The point is, individuals/groups with a higher percentage of type II fibers who do not engage in physical activity have an even higher risk of lower oxidative capacity. Furthermore, a higher proportion of type II fibers implies a higher percentage of IIx fibers, “which are the least oxidative fibres and are positively associated with T2D and obesity” (Nielsen and Christensen, 2011: 612). They also note that this may explain the rural-urban difference in diabetes prevalance, with urban populations having a higher proportion of type II diabetics. They also note that this may explain the difference in type II diabetes in US blacks and West African natives—but the reverse is true for West Africans in the US. There is a higher rate of modernization and, with that, a higher chance to be less physically active and if the individual in question is less physically active and has a higher proportion of type II fibers then they will have a higher chance of acquiring metabolic diseases (obesity is also a metabolic disease). Since whites have a higher proportion of type I fibers, they can increase their fat intake—and with it, their fat oxidation—but this does not hold for blacks who “may not adjust well to changes in fat intake” (Nielsen and Christensen, 2011: 612).
Nielsen and Christensen end their paper writing:
Thus, Blacks of West African ancestry might be genetically predisposed to T2D because of an inherited lower amount of skeletal muscle fibre type I, whereby the oxidative capacity and fat oxidation is reduced, causing increased muscular tissue fat accumulation. This might induce skeletal muscle insulin resistance followed by an induced stress on the insulin-producing beta cells. Together with higher beta-cell dysfunction in the West African Diaspora compared to Whites, this will eventually lead to T2D (an overview of the ‘skeletal muscle distribution hypothesis’ can be seen in Figure 2).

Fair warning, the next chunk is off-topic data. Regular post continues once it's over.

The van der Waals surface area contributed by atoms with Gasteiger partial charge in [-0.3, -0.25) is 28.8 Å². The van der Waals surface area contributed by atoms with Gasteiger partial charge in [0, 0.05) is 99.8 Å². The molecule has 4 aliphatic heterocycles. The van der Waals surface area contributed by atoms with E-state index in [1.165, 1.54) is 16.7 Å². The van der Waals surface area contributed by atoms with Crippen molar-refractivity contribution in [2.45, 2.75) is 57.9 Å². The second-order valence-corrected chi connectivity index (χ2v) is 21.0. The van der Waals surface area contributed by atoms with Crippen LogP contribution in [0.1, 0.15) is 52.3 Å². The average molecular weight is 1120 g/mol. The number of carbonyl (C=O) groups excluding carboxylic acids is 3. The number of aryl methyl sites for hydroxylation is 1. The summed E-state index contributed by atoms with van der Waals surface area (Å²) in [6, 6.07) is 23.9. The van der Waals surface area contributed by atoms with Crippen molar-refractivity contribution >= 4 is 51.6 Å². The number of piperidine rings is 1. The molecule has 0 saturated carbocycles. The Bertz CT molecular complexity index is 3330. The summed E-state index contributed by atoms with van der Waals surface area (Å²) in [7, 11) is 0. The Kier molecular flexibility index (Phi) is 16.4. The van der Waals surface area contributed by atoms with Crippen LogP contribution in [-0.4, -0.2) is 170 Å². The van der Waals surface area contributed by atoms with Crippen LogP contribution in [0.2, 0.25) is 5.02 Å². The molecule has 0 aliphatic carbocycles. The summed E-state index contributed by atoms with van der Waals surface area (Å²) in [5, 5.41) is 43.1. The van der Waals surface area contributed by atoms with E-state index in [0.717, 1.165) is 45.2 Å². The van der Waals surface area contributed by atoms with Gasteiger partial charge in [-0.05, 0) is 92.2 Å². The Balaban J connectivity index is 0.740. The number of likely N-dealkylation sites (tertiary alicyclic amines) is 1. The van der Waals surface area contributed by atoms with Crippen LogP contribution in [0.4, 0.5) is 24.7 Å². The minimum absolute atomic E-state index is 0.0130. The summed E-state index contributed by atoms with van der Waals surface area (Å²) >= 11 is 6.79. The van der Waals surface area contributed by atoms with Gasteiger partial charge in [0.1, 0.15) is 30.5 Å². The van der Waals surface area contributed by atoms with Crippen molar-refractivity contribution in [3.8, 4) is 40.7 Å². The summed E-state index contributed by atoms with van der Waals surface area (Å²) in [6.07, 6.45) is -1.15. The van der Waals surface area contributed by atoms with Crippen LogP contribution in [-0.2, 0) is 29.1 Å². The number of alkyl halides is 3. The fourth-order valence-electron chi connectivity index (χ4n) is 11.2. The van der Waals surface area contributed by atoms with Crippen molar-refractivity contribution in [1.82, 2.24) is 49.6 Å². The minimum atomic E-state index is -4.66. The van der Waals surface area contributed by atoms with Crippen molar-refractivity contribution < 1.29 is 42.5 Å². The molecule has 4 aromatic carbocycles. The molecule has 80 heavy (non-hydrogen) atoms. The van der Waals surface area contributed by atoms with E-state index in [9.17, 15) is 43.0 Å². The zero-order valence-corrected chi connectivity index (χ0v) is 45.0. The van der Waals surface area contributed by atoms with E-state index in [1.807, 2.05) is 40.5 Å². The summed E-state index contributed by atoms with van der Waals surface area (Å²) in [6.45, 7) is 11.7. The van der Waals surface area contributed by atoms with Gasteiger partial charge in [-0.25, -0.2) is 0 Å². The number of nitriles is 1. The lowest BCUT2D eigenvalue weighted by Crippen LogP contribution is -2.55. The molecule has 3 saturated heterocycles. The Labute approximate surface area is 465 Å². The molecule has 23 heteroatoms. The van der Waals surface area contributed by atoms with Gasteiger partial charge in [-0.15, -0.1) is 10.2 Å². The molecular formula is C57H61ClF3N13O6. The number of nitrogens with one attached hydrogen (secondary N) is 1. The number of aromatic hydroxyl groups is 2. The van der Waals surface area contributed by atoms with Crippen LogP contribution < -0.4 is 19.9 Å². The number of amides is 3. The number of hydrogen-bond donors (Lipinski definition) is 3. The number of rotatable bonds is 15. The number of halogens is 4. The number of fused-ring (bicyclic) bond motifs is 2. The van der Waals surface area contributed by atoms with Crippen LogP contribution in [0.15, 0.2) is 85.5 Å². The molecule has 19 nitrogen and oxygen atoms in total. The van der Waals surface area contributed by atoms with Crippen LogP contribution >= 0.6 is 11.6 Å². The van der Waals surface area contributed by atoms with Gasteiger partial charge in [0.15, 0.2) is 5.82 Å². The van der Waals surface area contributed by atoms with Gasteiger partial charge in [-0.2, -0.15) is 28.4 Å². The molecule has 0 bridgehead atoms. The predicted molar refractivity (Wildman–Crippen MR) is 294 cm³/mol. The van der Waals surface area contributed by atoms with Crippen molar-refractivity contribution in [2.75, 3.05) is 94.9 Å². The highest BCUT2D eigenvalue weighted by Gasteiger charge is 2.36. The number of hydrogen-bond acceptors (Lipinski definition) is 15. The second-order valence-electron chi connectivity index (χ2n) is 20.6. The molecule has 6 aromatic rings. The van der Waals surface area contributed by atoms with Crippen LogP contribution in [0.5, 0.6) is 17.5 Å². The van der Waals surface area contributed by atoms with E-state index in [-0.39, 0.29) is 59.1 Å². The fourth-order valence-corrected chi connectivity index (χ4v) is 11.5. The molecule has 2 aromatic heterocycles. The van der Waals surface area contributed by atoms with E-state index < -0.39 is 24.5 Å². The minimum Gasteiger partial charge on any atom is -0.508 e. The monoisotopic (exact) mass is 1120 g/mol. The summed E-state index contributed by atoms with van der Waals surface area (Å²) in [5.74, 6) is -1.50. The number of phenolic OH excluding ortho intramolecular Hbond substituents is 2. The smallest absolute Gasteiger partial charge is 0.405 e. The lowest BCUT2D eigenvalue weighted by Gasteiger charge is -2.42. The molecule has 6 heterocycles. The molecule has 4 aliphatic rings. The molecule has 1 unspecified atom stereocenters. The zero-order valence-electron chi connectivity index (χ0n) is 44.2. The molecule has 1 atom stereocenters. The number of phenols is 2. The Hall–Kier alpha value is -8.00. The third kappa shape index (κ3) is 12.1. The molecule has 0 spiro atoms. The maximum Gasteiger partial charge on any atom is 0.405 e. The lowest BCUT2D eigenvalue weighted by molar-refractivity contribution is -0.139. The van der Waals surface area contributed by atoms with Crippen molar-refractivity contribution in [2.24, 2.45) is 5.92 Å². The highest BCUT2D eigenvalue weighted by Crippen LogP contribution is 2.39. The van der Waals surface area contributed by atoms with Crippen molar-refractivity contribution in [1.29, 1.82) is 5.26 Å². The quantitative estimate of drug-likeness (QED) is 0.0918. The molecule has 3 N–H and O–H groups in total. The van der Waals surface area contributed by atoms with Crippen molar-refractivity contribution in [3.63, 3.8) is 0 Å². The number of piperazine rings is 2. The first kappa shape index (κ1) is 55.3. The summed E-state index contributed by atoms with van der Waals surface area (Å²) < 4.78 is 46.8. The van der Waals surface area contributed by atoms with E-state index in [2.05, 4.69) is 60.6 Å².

Lambernd et al (2012) show that muscle contractions eliminated insuin resistance by blocking pro-inflammatory signalling pathways: this is the mechanism by which physical activity decreases glucose intolerance and thusly improves health outcomes—especially for those with a higher proportion of type II fibers. Thus, it is important for individuals with type II fibers to exercise, since sedentariness is associated with an age-related insulin resistance due to impaired GLUT4 utilization (Bunprajun et al, 2013).
(Also see Morrison and Cooper’s (2006) hypothesis that “reduced oxygen-carrying capacity induced a shift to more explosive muscle properties” (Epstein, 2014: 179). Epstein notes that the only science there is on this hypothesis is one mouse and rat study showing that low hemoglobin can “induce a switch to more explosive muscle fibers” (Epstein, 2014: 178), but this has not been tested on humans to see if it would hold. If this is tested on humans and if it does hold, then that would lend credence to Morrison’s and Cooper’s (2006) hypothesis.)
Knowing what we know about muscle anatomy and physiology and how muscles act we can understand the influence the different muscle types have on disease and how they contribute to disease variation between race, sex and the individual level. Especially knowing how type II fibers act when the individual in question is insulin resistant is extremely important—though it has been noted that individuals who participate in aerobic exercise decrease their risk for cardiometabolic diseases and can change the fiber distribution difference between IIx and IIa fibers, lowering their risk for acquiring cardiometabolic diseases (Ceaser and Hunter, 2015).